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Mayweather & The Creeping Call of Irrelevance

(Originally Published: July, 2019 @

Floyd Mayweather could only take about three days of the boxing world heaping praise on Manny Pacquiao before he exploded. In the wake of Pacquiao’s impressive win over Keith Thurman on July 20, Mayweather let loose with this social media diatribe out of the blue:

I find it real ironic how every time Pacquiao’s name is brought up in the media, my name is always attached to it. This man’s entire legacy and career has been built off its association with my name and it’s about time you all stop using my brand for clout chasing and clickbait and let that man’s name hold weight of its own. For years, all you heard was that ‘Floyd is afraid of Manny Pacquiao’. But what’s funny is, when we finally fought, I won so easily that everyone had to eat their words! All of the so called boxing experts, critics and jealous American ‘fan base’ either went mute and ran for cover or made every excuse in the world as to why I should give Manny Pacquiao a rematch. My take on all this bullshit is that y’all are just upset that I broke Rocky Marciano’s record and hate the fact that a Black, high school dropout outsmarted you all by beating all odds and retiring undefeated while maintaining all my faculties simply by making smart choices and even smarter investments. Ultimately, I will always have the last laugh!”

Pacquiao would answer back with a catty social media post of his own:

@FloydMayweather You come to my fight and then use my name in a post but I’m the one that is trying to stay relevant? if you want to be relevant again… #MayPac2

And, of course, Mayweather would feel compelled to fire back:

Let’s stick to the facts! Bob Arum is no longer your promoter, so when it comes to @mayweatherpromotions & PBC events I’m the HNIC!

Bottom line, I make more money than you; I beat you, then I signed you! I was only at your fight supervising you, my employee, as any real BOSS would do. You made $10Million for 12 rounds, when I just made $9M in under 3 minutes playing around in an exhibition with a pizza delivery guy! I beat you mentally, physically and financially!

Remember, you fight cause you have to, I fight when I want to!”

And it would go on and on—a battle likely waged by flunky ghost writers of Mayweather and Pacquiao getting a childish thumbs up from the fighters before posting their “burns.”

I’ve said for a long time that Mayweather gets a bum rap for his level of opposition over the years. You could count on one hand the top fighters he realistically could’ve faced, but didn’t. In terms of legacy, there’s nothing shameful there. If he did play selective matchmaking, looking to take on opponents at the most opportune time for himself, he was doing nothing that hasn’t been standard procedure from promoters and matchmakers throughout the history of the sport.

The difference with Mayweather is that he did all this himself and retained ultimate power of his career throughout the second half of his professional life. He bucked the system and the old school way things are SUPPOSED to be—and the dinosaurs in charge will never let him off the hook for showing fighters that there was a better, more lucrative way to conduct business.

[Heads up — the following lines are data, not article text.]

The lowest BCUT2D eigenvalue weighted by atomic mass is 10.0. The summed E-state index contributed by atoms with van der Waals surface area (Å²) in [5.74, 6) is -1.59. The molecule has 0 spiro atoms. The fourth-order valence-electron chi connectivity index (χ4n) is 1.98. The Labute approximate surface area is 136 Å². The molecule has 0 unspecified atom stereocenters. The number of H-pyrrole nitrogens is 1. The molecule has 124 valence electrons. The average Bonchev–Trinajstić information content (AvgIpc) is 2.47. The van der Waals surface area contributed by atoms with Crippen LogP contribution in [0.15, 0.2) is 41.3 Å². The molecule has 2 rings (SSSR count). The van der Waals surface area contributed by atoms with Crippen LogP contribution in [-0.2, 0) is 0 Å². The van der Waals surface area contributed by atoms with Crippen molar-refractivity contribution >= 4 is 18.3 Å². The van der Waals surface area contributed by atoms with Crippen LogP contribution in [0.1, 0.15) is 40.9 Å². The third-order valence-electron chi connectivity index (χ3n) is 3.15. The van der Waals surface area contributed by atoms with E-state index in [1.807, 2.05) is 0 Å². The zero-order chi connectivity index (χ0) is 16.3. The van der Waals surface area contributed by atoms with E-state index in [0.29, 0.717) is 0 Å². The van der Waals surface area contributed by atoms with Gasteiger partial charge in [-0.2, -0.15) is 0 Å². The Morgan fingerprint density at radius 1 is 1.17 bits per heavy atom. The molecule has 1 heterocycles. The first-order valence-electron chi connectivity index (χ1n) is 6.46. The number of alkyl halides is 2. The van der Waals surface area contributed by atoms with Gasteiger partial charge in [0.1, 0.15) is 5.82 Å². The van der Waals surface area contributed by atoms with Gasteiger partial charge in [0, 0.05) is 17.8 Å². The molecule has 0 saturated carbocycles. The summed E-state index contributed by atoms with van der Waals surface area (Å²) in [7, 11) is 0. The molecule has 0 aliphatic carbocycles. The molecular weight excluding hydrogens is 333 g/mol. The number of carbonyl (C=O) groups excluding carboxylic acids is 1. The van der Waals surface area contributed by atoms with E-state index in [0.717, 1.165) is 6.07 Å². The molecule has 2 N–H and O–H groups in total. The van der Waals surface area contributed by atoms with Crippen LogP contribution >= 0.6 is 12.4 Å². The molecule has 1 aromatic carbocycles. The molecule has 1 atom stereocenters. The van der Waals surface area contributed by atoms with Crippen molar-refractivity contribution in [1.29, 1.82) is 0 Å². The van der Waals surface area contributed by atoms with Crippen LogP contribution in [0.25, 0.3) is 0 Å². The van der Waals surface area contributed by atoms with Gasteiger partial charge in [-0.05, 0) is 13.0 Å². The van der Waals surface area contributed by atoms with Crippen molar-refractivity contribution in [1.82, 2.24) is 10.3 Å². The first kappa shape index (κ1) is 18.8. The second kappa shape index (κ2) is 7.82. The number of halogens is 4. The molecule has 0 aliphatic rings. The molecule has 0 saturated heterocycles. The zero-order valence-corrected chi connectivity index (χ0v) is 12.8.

But Mayweather isn’t fighting anymore and all of this nonsense ego thumping in retirement comes off as pathetic posturing.

Mayweather Promotions WAS co-promoter for the Pacquiao-Thurman card and Mayweather was in the ring, supposedly lending his image to the event. To have him come back and slash at the fighter he co-promoted that night, diminishing his presence and achievement, makes no sense from a business standpoint.

And, as long as we’re talking business and Mayweather Promotions—why was he so tied into this Pacquiao beef during fight week for his own fighter, Gervonta Davis? If anything, he drew attention away from the super featherweight champ making a championship debut in his hometown of Baltimore.

But we all know by now that Mayweather is only good at promoting Mayweather because, frankly, Mayweather only cares about Mayweather.

Any first-year Psych student can tell you that those crowing about “having the last laugh” aren’t actually laughing at all and that those who genuinely “don’t care,” don’t keep telling the world how much they don’t care.

If the five-division former world champ really wants to be as happy as he portrays himself to be—stacks of cash all around him and a pack of twerking strippers flapping their ass cheeks in his face—he needs to take a full step back, out of the limelight, and get used to the creeping irrelevance all fighters suffer through when they are no longer fighting.

He needs to embrace his new role in the sport as a maker of stars because, honestly, the constant grasping at his own fading star plays out as sad and pathetic. Rather than being the super entrepreneur money man he fancies himself to be, he just comes off as the sad little rich kid who yearns for all that money can’t buy.

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